Some requirements that were implemented from a user perspective included routine scanning, which ensures that the devices do not have any new software that could make the device vulnerable to data security threats. Penn Medicine also used the features of the MDM tool to disable file sharing, which prevents mobile device users from inadvertently sharing files that could potentially contain protected health information (PHI).
Lastly, Penn Medicine required the MDM have an agent that was non-invasive and did not impact performance or battery life on the mobile device. Penn Medicine required that a user's mobile device that has access to messaging systems or clinical applications must have the MDM agent installed and running on the device. Exception reports are monitored on a daily basis to ensure the devices are secure and the MDM agent is working properly.
Device management targets HIPAA omnibus
While information services designed this MDM initiative as part of an overarching multi-year security and privacy program, it is believed that it has positioned Penn Medicine to address the requirements of the new HIPAA omnibus privacy and security rule. One of the major concerns among CIOs in health care these days is protecting data at rest, and more specifically, a potential breach associated with the loss or theft of a mobile device that contains PHI. As important as it is for the organization to provide new technology and its emerging capabilities at Penn Medicine, it is crucial to offer it in a measured approach to minimize the potential for a breach. Information services has conducted a security risk assessment, completed by a broad-based IS team lead by our chief information security officer. The findings are also reviewed with the organization's chief compliance officer and other key execs on a regular basis.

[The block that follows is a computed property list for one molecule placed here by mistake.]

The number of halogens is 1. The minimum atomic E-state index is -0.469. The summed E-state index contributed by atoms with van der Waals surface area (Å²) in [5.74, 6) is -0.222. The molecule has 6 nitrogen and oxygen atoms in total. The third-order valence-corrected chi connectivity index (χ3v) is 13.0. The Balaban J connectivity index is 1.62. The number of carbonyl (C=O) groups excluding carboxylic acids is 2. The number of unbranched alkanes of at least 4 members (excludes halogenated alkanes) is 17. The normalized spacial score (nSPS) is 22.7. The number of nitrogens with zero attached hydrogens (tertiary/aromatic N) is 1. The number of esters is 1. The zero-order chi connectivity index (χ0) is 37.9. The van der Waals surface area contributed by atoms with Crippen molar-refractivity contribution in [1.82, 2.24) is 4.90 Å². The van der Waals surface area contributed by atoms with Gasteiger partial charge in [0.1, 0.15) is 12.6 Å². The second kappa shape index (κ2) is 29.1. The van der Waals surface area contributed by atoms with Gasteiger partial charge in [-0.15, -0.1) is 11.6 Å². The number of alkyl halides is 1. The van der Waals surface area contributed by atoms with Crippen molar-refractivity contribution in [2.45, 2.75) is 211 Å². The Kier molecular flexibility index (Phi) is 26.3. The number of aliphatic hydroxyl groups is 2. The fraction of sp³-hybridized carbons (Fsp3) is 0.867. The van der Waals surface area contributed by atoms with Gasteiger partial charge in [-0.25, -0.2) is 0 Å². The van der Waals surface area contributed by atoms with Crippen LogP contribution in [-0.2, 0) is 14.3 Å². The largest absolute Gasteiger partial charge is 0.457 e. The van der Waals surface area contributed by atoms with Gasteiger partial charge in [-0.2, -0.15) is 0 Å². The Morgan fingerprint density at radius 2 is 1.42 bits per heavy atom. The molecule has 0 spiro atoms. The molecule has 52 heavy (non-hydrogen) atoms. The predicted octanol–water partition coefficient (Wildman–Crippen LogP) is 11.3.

Penn Medicine wanted visibility into the entire environment to ensure protection against security vulnerabilities.
Information services has remained dedicated to the successful rollout of the tool and has a full-time person that is monitoring the use of the MDM tool and the associated compliance. All net new devices at Penn Medicine are provisioned with the MDM agent already installed. Additionally, information services enforces the use of the MDM agent with all new requests for BYOD devices that need access to the messaging systems or the Penn Medicine clinical systems. The organization has worked diligently on providing communication and user education through emails and published website support material. The intranet site includes frequently asked questions and provides details about installation and usage guidelines. The compliance numbers have remained high and information services has been able to count on executive level support of this initiative.